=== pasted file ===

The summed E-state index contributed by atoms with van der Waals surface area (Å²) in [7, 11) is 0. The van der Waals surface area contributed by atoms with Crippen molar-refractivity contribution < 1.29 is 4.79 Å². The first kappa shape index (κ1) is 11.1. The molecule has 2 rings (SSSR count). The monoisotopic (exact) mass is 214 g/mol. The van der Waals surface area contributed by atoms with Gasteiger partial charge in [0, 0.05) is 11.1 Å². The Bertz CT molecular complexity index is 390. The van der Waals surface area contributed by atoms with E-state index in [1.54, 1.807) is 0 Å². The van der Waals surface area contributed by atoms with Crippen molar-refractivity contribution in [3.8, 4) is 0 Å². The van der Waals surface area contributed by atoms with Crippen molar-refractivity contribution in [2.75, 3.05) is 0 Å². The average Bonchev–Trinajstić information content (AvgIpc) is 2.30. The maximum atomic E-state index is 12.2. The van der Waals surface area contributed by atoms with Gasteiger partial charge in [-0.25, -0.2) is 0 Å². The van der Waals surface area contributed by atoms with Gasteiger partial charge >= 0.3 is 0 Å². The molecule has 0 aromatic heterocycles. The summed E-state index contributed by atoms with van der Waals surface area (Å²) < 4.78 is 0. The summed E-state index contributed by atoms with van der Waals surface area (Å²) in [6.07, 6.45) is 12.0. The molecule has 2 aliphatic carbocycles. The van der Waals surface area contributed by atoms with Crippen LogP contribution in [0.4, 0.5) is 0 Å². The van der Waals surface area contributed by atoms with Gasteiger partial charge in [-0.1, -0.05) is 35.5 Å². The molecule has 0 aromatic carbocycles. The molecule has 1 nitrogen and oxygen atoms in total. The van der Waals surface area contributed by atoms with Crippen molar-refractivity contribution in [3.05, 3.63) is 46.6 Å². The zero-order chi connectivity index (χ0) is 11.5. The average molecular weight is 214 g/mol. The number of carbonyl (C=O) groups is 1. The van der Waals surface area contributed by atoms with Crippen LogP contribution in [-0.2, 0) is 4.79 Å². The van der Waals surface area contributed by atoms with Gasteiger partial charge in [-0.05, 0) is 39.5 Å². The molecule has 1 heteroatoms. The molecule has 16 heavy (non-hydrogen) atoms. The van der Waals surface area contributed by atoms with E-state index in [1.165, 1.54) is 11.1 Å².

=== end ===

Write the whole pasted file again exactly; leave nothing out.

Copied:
The summed E-state index contributed by atoms with van der Waals surface area (Å²) in [7, 11) is 0. The van der Waals surface area contributed by atoms with Crippen molar-refractivity contribution < 1.29 is 4.79 Å². The first kappa shape index (κ1) is 11.1. The molecule has 2 rings (SSSR count). The monoisotopic (exact) mass is 214 g/mol. The van der Waals surface area contributed by atoms with Gasteiger partial charge in [0, 0.05) is 11.1 Å². The Bertz CT molecular complexity index is 390. The van der Waals surface area contributed by atoms with E-state index in [1.54, 1.807) is 0 Å². The van der Waals surface area contributed by atoms with Crippen molar-refractivity contribution in [3.8, 4) is 0 Å². The van der Waals surface area contributed by atoms with Crippen molar-refractivity contribution in [2.75, 3.05) is 0 Å². The average Bonchev–Trinajstić information content (AvgIpc) is 2.30. The maximum atomic E-state index is 12.2. The van der Waals surface area contributed by atoms with Gasteiger partial charge in [-0.25, -0.2) is 0 Å². The van der Waals surface area contributed by atoms with Gasteiger partial charge >= 0.3 is 0 Å². The molecule has 0 aromatic heterocycles. The summed E-state index contributed by atoms with van der Waals surface area (Å²) < 4.78 is 0. The summed E-state index contributed by atoms with van der Waals surface area (Å²) in [6.07, 6.45) is 12.0. The molecule has 2 aliphatic carbocycles. The van der Waals surface area contributed by atoms with Crippen LogP contribution in [0.4, 0.5) is 0 Å². The van der Waals surface area contributed by atoms with Gasteiger partial charge in [-0.1, -0.05) is 35.5 Å². The molecule has 0 aromatic carbocycles. The molecule has 1 nitrogen and oxygen atoms in total. The van der Waals surface area contributed by atoms with Crippen molar-refractivity contribution in [3.05, 3.63) is 46.6 Å². The zero-order chi connectivity index (χ0) is 11.5. The average molecular weight is 214 g/mol. The number of carbonyl (C=O) groups is 1. The van der Waals surface area contributed by atoms with Crippen LogP contribution in [-0.2, 0) is 4.79 Å². The van der Waals surface area contributed by atoms with Gasteiger partial charge in [-0.05, 0) is 39.5 Å². The molecule has 1 heteroatoms. The molecule has 16 heavy (non-hydrogen) atoms. The van der Waals surface area contributed by atoms with E-state index in [1.165, 1.54) is 11.1 Å².